Panel A is an optical image of the heterostructure, which is about 5 µm long, near the blue H. The other panels show details of the electronic structure around this heterostructure. A key result is shown in panels F and G. In F, there are two lines labelled as W and M, whereas in G, it looks like there is only one line in the same place. This demonstrates that the heterostructure interacts more strongly when they are aligned to each other.

In our recent paper we used microARPES to study the electronic structure of a heterostructure made from MoSe2 and WSe2. The ARPES beam could then be placed onto the different regions of the sample so the electronic structure of the individual layers can be measured, as well as the heterostructure. With this we found that the two layers did interact with each other and changes in their electronic structure were observed.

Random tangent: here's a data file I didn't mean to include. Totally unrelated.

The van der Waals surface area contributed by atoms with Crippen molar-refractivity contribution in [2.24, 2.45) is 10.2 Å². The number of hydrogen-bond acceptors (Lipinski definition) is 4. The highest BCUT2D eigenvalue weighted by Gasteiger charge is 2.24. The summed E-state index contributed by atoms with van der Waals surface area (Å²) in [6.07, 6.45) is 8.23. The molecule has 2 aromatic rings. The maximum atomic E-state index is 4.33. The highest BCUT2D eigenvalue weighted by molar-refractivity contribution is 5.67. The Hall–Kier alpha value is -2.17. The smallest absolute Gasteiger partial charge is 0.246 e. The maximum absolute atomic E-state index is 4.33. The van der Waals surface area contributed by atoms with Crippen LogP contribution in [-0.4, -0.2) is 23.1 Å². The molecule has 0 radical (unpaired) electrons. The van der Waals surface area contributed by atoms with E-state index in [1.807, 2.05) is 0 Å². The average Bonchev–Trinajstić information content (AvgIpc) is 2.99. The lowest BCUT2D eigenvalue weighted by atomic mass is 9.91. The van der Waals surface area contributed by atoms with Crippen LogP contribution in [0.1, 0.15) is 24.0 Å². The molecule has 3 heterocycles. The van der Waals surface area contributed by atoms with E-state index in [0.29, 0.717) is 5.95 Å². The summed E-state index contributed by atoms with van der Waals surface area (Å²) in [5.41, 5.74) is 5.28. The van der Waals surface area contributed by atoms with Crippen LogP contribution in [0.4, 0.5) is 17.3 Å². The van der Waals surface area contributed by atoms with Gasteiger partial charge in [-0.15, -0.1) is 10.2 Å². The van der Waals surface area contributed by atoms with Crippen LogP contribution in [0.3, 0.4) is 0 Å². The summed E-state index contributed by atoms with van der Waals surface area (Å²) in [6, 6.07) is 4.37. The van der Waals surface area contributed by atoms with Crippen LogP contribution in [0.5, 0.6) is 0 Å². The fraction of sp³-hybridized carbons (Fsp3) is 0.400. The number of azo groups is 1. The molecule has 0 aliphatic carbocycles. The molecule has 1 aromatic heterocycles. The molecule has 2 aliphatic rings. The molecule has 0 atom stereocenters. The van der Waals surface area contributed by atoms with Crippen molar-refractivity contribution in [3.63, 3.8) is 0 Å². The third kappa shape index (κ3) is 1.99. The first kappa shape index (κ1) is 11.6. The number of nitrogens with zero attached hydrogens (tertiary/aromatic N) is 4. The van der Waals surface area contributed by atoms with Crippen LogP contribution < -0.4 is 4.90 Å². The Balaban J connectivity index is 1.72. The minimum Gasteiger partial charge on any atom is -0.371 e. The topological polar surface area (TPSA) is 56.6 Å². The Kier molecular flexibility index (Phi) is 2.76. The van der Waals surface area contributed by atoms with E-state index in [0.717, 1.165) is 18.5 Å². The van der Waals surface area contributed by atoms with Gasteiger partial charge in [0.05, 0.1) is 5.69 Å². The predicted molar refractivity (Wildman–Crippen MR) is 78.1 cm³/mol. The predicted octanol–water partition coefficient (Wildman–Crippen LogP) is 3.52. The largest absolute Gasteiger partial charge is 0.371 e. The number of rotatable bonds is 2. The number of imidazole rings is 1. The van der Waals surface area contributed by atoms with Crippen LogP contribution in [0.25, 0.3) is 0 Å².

These results show that it could be possible to tune the electronic band structure to give the specific properties required to fit an application. This band engineering will help design heterostructures to start to fabricate ultrathin transistors or LEDs.

10 key papers on: Graphene

1 Electric field effect in atomically thin sheets by Novoselov et al.

This was the paper that started the graphene field. It details how the now-famous sticky-tape method was used to isolate carbon films from graphite that had thicknesses down to a few atomic layers. Layers this thin were not thought to be thermodynamically stable, and showing that these films existed was a revelation that kick-started the field of graphene research. Notice how the title uses the term atomically thin carbon films, as the word graphene was not yet as famous as it would become.